Having a fair bit of time here in New England now, I feel that I finally have some merrit in writing this post. Although I have not experienced the optimal exploration seasons yet, I’m sure I will update you all on my adventures as they come. For now, let’s just talk initial impressions.
Amidst my chaotic life trying to settle into a new career and region, one of the most outstanding characteristics I notice in the people here is kindness. It’s not only seen in my coworkers and new housemate, but it’s in the stranger I met at church, in the guy who sold me my car, and the casheirs who ring my groceries. Instance after instance uncommon kindness has been shown to me in a time where I feel I need a bit of extra. For that I have been so thankful.
The geography here is interesting because they have mountains, yes, but not the ones I’m used to. Living in Colorado for a year, the Rockies were really my only impressions of what mountain ranges look like, but Appalachia is much different, much older. I would call them giant hills, slowly rolling and curving the landscape. Covered in trees, it makes for beautiful morning drives when the light hangs low. My only hesitation about them is that becasue the road system is so intertwined in the range, any bit of weather significantly affects road conditions. In Colorado, weather could be terrrible in the mountains, but you would never know down in town where your roads were flat and clear. Driving here has been an adjustment. Also… there are no street lights! When it gets dark, its dark and you’re left on your lonesome to try and navigate the two-lane highway. Lots of New England states are not heavily populated, meaning a lack in taxpayer dollars. So I get it, street lights are a optional thing.
Small town living has been interesting out here and much different than I anticipated. In Minnesota, small-town life is isolating and almost always tied up in farming or mining. As you leave the Twin Cities, the population gradually dwindles down, until finally pettering out to the boondock, Up-North cabin feel. Everything revolves around the city, with a few other main towns sprinkled throughout the state. But here, there are only small towns. Thoroughly well connected, but with each having it’s own distinct feel, you have the freedom to drive half an hour and be in a much different surrounding.
In line with that, I thoroughly enjoy the accessability New England offers. It’s like the best of both worlds! I live in the small town where people are kind and quirky, but am only a few hours drive away from Boston, New York, Montreal, Toronto, and DC. Not to mention an Ivy League school is a stone’s throw in any direction! Some of the most influential cities, universities, and people are practically at my fingertips, but yet I get a quaint and quiet everyday life, having the freedom to visit when I so choose.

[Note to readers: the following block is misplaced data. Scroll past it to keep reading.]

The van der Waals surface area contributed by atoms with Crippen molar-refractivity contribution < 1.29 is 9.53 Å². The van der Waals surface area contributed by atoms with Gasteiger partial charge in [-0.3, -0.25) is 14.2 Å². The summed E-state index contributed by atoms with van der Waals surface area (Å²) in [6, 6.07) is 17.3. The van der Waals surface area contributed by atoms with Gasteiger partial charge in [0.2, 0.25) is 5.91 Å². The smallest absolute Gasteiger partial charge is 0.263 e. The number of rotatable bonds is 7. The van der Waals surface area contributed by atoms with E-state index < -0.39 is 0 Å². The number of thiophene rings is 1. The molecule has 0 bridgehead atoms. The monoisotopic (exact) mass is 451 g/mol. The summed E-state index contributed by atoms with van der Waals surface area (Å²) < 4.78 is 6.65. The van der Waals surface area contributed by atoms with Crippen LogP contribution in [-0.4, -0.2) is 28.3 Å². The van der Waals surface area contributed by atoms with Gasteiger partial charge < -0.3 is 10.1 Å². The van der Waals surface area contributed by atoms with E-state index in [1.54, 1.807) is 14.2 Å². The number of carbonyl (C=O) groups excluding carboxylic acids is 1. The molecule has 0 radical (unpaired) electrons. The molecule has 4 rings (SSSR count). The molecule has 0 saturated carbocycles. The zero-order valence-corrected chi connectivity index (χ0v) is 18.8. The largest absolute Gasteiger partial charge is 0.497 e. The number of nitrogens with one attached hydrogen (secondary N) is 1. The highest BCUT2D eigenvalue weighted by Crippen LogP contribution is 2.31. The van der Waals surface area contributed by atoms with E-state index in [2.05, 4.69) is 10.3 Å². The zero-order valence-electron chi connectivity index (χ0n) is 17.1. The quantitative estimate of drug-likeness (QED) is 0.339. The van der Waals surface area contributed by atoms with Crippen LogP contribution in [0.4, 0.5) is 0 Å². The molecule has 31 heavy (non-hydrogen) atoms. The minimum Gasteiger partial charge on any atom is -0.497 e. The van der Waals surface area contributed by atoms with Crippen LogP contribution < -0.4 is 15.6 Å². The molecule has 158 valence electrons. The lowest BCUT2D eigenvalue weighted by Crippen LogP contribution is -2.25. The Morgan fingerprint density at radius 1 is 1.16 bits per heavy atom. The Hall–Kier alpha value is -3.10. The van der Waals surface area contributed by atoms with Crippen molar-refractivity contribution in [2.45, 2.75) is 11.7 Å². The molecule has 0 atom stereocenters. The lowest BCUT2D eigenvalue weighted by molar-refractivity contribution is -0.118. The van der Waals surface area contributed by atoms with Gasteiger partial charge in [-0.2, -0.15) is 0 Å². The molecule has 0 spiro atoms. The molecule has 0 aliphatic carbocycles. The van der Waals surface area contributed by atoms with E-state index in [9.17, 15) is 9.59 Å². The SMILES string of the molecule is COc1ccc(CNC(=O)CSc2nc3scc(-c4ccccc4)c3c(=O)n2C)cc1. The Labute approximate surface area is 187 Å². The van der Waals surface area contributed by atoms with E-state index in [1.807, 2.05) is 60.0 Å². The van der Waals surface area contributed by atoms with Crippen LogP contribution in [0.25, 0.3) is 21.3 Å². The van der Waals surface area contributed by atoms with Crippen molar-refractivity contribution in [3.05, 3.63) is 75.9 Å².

My town in particular are quite quaint. I technically live in a nighborhood built around a lake, between two very different towns. Brattleboro, Vermont is very hippie-forester with a large co-op grocery store, only local businesses, and an established circus school just outside of Main Street. Here, you can see amazing art, shop funky boutiques, and get an excellent cup of black coffee at an underground coffee house. Bratt has the coolest antique store I’ve ever been to and is basically crawling with old hipsters. It’s cool.
Keene on the other hand, is across state lines in New Hampshire and is very much like the college town of Fort Collins that I know and love. Centered around a university, it has a classic main-street and a few fun shops, but is surrounded by residential houses and chain stores like Target, Michael’s, and Starbucks. Due to it’s younger average age, I find that I’m doing most all my after-work activities in Keene, with some weekends in Brattleboro. It’s a great mix becasue I, again get the best of both worlds. I can prentend I’m an artsy hipster, but don’t have to give up on my Target runs. I call that a win!
Overall, my time here had been awesome, but I know that there is SO much to explore. Keep your eyes peeled for an update once spring is sprung!